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Norman Lear DVD Collection

Norman Lear, creator and developer of several popular 1970s comedies for television, recently appeared at a press conference to promote his new deluxe DVD set, released by Sony today. The 19-disc set is a rehash of previously released first seasons of TV’s All in the Family, The Jeffersons, Maude, Good Times, One Day at a Time, Sanford and Son and Mary Hartman, Mary Hartman. Their creator and developer, who was somewhat subdued at the presser, looks great and he’s still sharp. His work ages nicely, too.

Maude (1972–1978) is an exception. The CBS comedy starring the late Bea Arthur as strident Maude Findlay was more of a character than a show. The topically feminist-themed program was a spinoff (Mr. Lear’s first) of his vaunted All in the Family (1971–1979), which is based on a British series. While Mr. Lear is liberal and the comedy has that reputation, All in the Family depicted a likable white bigot—imagine such a character being introduced today—who often scored a point. Back then, a character could progress beyond idiocy and Archie Bunker became enlightened (he opened a bar in a later incarnation of the show). So, Mr. Lear reminds us that Archie was not an irredeemable bigot.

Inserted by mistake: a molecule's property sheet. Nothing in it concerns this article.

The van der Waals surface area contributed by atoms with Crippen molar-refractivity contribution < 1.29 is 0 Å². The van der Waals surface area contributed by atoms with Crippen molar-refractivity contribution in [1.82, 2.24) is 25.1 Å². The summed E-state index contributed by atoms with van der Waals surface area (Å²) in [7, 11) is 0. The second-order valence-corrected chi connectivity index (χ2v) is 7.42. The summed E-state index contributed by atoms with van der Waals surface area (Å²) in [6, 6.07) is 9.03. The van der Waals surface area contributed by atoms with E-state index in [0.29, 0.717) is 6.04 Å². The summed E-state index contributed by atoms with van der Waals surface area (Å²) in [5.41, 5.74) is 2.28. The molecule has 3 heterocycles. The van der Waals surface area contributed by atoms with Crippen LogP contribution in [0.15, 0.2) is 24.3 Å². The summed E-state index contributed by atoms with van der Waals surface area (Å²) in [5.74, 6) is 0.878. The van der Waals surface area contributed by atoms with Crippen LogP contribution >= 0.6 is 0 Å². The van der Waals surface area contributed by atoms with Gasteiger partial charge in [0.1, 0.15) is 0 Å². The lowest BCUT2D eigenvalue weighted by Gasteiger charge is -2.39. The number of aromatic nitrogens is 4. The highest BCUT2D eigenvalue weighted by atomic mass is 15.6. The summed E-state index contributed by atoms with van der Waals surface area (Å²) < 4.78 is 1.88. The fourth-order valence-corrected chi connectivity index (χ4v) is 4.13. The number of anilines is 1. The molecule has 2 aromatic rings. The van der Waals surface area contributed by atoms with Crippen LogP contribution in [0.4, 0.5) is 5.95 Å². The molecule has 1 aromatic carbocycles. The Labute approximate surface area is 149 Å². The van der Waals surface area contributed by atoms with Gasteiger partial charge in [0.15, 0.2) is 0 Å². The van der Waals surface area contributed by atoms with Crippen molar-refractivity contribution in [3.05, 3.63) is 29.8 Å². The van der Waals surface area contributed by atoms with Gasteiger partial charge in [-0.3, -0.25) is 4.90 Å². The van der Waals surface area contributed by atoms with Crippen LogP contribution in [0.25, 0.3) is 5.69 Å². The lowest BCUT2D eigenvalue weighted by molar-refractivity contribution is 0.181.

Another CBS All in the Family spinoff, The Jeffersons (1975–1985), is among the most successful shows in television. Why? I think it’s partly because the character George Jefferson (Sherman Hemsley) held the show together as one of America’s most persecuted minority: the businessman. Always fresh, lively and interesting, the middle class American family was supported by the dry cleaning business that Mr. Jefferson worked to make profitable and its cast of characters defied stereotypes: sassy maid Florence (Marla Gibbs), quietly rebellious Lionel (Mike Evans), and, in early seasons, mean, old Mother Jefferson (Zara Cully), besides the more widely known characters Louise Jefferson (Isabel Sanford), British Mr. Bentley (Paul Benedict) and the show’s interracial couple, Helen and Tom Willis (Roxie Roker and Franklin Cover). The Jeffersons was a microcosm of America, with foreigners, mixed race kids, college-bound sons, independent women and one strong-minded, self-made businessman who was happiest making money and guiltlessly enjoying the rewards. George Jefferson would not have liked Barack Obama’s economic policies.